So. Okay. Tracer was willing to admit that she’d done some pretty stupid things in her life. Like slamming back three Red Bulls and a fistful of Five Hour Energy drinks to get through a mission in record time enough to catch a football game back at the base. Or like the time she overheated her accelerator and briefly visited a neighboring timeline and made out with herself on camera.
(It had been the best won game of Never Have I Ever to date.)
This had to be most stupid thing she’s ever done though. And judging by the look on Widowmaker’s face, she was experiencing the same sense of I’ve made a huge mistake. They were crammed in a narrow hallway, dressed down in civilian clothes to blend in for recon at some schmancy party Tracer had already forgotten about. Something about finding out if the businessman hosting this thing is in league with Talon, probably.
It’s pretty telling that Overwatch has limited options when they send Tracer out for espionage. She’d be aces at it if it weren’t for the damn accelerator. And if it weren’t for her rival/nemesis/enemy with benefits also attending the party with no doubt nefarious plans. They’d caught eyes across the room and moved in to clash, and Tracer supposed that was the second worst idea of the night because Business Guys didn’t like guns in the same room as them.
Which lead to now, the pair of them pressed together in a corner as the bloke’s security detail combed for them. At least Widowmaker wasn’t trying to kill her anymore; turned out that Talon wanted the guy dead too, as he was making it difficult to do nefarious Talon things while simultaneously fucking over the embers of Overwatch.
“Man, you know, we could have saved a lot of time if we just did the smart thing and communicated,” Tracer whispered.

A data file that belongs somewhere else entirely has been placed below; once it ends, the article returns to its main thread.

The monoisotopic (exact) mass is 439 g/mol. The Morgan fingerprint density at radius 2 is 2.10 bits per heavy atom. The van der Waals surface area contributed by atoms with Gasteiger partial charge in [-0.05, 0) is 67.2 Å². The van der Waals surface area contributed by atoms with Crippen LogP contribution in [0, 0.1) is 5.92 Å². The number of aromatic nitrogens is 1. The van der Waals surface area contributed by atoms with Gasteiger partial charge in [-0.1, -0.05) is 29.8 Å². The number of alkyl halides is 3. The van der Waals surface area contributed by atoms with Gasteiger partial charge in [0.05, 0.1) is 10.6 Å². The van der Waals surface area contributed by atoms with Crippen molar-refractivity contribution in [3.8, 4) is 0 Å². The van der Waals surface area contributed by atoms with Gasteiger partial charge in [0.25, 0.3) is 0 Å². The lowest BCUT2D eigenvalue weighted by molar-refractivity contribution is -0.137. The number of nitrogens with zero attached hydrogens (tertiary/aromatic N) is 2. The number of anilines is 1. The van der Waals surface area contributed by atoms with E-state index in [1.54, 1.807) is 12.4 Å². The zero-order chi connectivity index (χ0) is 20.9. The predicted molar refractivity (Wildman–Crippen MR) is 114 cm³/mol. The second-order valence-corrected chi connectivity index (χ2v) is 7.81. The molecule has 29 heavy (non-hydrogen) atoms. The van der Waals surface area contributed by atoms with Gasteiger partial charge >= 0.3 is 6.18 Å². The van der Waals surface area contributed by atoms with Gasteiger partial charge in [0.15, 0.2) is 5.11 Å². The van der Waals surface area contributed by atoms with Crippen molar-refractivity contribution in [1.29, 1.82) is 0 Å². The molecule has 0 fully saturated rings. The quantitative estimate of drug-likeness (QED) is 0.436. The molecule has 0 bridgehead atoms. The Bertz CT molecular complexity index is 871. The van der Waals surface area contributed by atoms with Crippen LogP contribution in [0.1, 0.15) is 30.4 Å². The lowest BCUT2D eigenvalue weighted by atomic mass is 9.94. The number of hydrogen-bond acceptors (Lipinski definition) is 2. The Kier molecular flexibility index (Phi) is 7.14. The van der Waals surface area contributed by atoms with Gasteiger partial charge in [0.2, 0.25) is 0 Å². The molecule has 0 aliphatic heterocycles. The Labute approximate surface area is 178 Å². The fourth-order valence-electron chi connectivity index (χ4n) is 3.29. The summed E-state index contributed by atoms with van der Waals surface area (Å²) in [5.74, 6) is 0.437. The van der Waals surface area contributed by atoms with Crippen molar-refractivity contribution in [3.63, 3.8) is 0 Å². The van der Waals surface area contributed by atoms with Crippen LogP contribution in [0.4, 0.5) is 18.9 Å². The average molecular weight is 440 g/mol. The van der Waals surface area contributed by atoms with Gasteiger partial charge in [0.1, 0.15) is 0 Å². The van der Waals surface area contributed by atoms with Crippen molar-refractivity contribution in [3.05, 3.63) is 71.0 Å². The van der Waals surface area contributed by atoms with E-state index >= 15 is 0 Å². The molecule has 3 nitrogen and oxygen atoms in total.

“Shut up,” Widowmaker hissed from between her teeth. They were sharper than the norm for a human being, the canines like an animal’s fangs. Widowmaker’s whole body was a weapon, it seemed. “You’re going to get us killed.”
“Naw, we’re fine, love,” Tracer said. The greatest weapon was overwhelmingly stupid optimism, and luckily for the both of them, Tracer had it in spades. “Just uh, chin up, yeah? Silver lining is that we’re on the same side, for once!”
“Are you kidding me? We are not ‘fine.’” Widowmaker pressed closer, forced her harder against the wall. “This is the opposite definition of fine!”
“Is that your rifle or are you happy to see me,” Tracer deflected, bouncing her eyebrows.
“Yes,” Widowmaker snipped, and they both froze as heavy feet pounded close by. They both looked down to the glowing blue light of Tracer’s accelerator. That’d give them away in a minute. Widowmaker sucked in a breath, grabbed Tracer’s wrists, and clicked her tongue. “I can’t believe I’m saying this, but open your mouth.”
“You what, mate?” And then Tracer was hauled further up the wall, Widowmaker’s chilled mouth over her own. In the abstract, she recognized the tactical move; she’d seen it in movies too. Make out so that the stomping baddies couldn’t see them. Since the accelerator’s center was squeezed between Widowmaker’s breasts, its light was completely hidden and so were their faces.
That all made sense, and if Tracer was being honest, it wasn’t the first time she’d snogged someone to keep her cover. (God bless that one mission in Greece with Angela.) But that had been professional and queerly platonic; Widowmaker grabbing her ass and hauling her off the ground with a muted growl wasn’t platonic in the slightest. Tracer wasn’t about to complain either way. Her self help books had said this was what their whole back and forth was leading to.
The footsteps faded. They were safe enough, but if they didn’t run then no amount of indecent public displays were going to save them.
“Think you can let up on my tit now, babe,” Tracer mumbled against Widowmaker’s lips. “Least take me out to dinner first.”